This paper develops a hybrid target detector that incorporates structured backgrounds and physics based modeling together with a geometric infeasibility metric. More often than not, detection algorithms are usually applied to atmospherically compensated hyperspectral imagery. Rather than compensate the imagery, we take the opposite approach by using a physics based model to generate permutations of what the target might look like as seen by the sensor in radiance space. The development and status of such a method is presented as applied to the generation of target spaces. The generated target spaces are designed to fully encompass image target pixels while using a limited number of input model parameters. Background spaces are modeled using a linear subspace (structured) approach characterized by endmembers found by using the maximum distance method (MaxD). After augmenting the image data with the target space, 15 endmembers were found, which were not related to the target (i.e., background endmembers). A geometric infeasibility metric is developed which enables one to be more selective in rejecting false alarms. Preliminary results in the design of such a metric show that an orthogonal projection operator based on target space vectors can distinguish between target and background pixels. Furthermore, when used in conjunction with an operator that produces abundance-like values, we obtained separation between target, ackground, and anomalous pixels. This approach was applied to HYDICE image spectrometer data.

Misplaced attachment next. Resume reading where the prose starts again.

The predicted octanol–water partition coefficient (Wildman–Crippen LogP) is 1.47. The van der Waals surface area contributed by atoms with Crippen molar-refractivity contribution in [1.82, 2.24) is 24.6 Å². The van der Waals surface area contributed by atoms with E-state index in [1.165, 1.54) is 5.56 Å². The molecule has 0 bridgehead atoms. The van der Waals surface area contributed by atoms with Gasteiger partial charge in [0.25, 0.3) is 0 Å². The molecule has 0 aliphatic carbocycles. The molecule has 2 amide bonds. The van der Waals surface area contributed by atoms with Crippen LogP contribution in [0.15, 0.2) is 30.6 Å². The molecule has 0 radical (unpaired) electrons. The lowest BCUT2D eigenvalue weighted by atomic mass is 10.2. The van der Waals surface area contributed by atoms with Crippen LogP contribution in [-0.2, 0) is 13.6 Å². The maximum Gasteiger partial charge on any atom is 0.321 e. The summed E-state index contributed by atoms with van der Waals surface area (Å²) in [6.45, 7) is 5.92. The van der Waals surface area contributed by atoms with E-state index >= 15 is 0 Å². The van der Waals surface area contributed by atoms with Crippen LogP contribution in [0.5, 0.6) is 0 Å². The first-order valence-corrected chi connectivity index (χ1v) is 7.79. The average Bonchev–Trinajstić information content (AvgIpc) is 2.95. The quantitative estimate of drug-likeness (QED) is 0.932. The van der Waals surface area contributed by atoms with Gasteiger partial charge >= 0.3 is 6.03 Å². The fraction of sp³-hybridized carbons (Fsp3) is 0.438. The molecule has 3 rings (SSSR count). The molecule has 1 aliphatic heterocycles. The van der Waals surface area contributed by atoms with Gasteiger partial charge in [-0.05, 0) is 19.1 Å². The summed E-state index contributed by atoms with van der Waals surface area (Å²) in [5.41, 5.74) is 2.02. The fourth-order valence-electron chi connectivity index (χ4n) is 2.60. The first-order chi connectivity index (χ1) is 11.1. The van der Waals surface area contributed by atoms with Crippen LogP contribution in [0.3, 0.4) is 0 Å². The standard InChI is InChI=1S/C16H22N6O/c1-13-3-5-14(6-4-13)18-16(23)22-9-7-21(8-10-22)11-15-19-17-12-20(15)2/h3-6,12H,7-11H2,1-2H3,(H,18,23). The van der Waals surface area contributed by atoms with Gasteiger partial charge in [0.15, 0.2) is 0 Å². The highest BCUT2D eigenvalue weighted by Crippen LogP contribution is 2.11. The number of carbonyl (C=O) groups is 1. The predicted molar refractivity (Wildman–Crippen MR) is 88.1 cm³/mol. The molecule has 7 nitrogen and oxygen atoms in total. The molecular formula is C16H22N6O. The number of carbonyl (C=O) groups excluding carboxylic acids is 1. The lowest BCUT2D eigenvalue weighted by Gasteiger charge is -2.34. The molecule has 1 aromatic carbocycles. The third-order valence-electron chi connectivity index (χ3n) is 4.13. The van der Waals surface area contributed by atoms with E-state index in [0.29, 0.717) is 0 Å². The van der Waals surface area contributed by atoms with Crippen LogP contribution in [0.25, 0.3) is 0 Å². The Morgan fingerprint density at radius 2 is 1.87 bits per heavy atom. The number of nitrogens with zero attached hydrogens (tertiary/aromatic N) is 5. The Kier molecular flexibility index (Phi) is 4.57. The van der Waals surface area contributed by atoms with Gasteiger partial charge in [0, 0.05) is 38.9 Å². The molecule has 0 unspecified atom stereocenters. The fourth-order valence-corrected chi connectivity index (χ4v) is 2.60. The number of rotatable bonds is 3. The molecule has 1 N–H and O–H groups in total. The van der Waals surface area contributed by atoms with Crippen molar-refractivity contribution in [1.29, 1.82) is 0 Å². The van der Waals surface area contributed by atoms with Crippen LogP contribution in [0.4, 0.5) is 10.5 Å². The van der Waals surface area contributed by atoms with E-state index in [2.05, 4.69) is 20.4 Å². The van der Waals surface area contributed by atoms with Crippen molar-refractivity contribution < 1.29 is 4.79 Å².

Department, Program, or Center
Chester F. Carlson Center for Imaging Science (COS)
Algorithms and Technologies for Multispectral, Hyperspectral, and Ultraspectral Imagery XI 5806 (2005) 491-502
RIT – Main Campus